Parcel delivery to Slovenia
As a member of the EU, Slovenia is subject to free trade between other member states. Most declarations in the EU are filed electronically. This expedites the formalized process of customs inspection significantly. Before the goods have arrived Customs has already started to review the manifest to determine each shipments contents. Items that require additional inspection are placed aside and the rest are forwarded to the national mail service for delivery.The parcels are scanned at key points throughout the process. Customs has the right to remove any parcel from circulation to examine its contents. A parcel has not legally entered Slovenia until it is cleared by Customs.
Customs for parcel shipping to Slovenia
Parcels which enter Slovenia are divided into three categories: those valued at less than 22-45 Euros, those valued at 45-150 Euros, and everything else. Commodities from the first group are not subject to taxes and duties. The second group is charged a tax. The last group is charged for duties and taxes. The rates for taxes and duties vary depending on the type of goods being shipped. Tobacco, alcohol, drugs, weapons, and strategic material are ineligible for tax exempt status, no matter what the value. Goods that enter from within the EU are charged less than those originating from outside nations.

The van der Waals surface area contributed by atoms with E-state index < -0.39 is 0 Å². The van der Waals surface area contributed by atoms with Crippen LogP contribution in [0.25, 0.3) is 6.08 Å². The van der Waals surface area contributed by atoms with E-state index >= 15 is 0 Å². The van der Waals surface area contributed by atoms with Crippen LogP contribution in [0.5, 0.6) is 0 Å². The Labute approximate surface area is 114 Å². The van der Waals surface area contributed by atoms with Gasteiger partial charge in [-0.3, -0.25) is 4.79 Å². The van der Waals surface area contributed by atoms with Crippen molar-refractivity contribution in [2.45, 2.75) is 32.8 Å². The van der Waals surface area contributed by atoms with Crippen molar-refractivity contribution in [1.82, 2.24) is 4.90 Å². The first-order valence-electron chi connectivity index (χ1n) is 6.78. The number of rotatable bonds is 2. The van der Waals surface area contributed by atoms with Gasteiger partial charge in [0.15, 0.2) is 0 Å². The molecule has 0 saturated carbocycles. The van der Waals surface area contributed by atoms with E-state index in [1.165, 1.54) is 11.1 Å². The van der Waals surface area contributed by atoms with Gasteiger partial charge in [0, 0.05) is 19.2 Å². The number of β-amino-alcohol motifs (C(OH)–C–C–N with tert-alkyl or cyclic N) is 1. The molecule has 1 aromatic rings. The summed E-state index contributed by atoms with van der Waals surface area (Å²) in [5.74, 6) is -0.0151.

Security concerns when shipping parcels to Slovenia
It is prohibited to send most forms of hazardous materials to Slovenia, which may or may not include, acids, batteries, biological products, corrosives, cosmetics, dangerous goods, flammables, gases, dry or wet ice, some liquor, magnets, oxidizers, paints, perfume, poisons and toxins, radioactive material, or toiletries. Also prohibited: produce from Eygpt, products made in Iran, bearer documents, dangerous goods, and graphite products. Restrictions apply to alcohol, antiques, fine art, bayonets, jewelry, and used personal effects.
Parcel documents delivering to Slovenia
All international parcels entering Slovenia are required to have a proper declaration that includes the intent of the parcel, the estimated value, and a list of the enclosed contents .Commercial shipments require several forms of documentation, including an invoice, a bill of lading. A certificate of origin is not required for textiles. If Customs doubts the origin of the materials additional proof may be required. Shipments from some countries may need a import license. Other certificates may be necessary for animal and plant based goods, pharmeceuticals, textiles, software, marked samples, software, and antiques.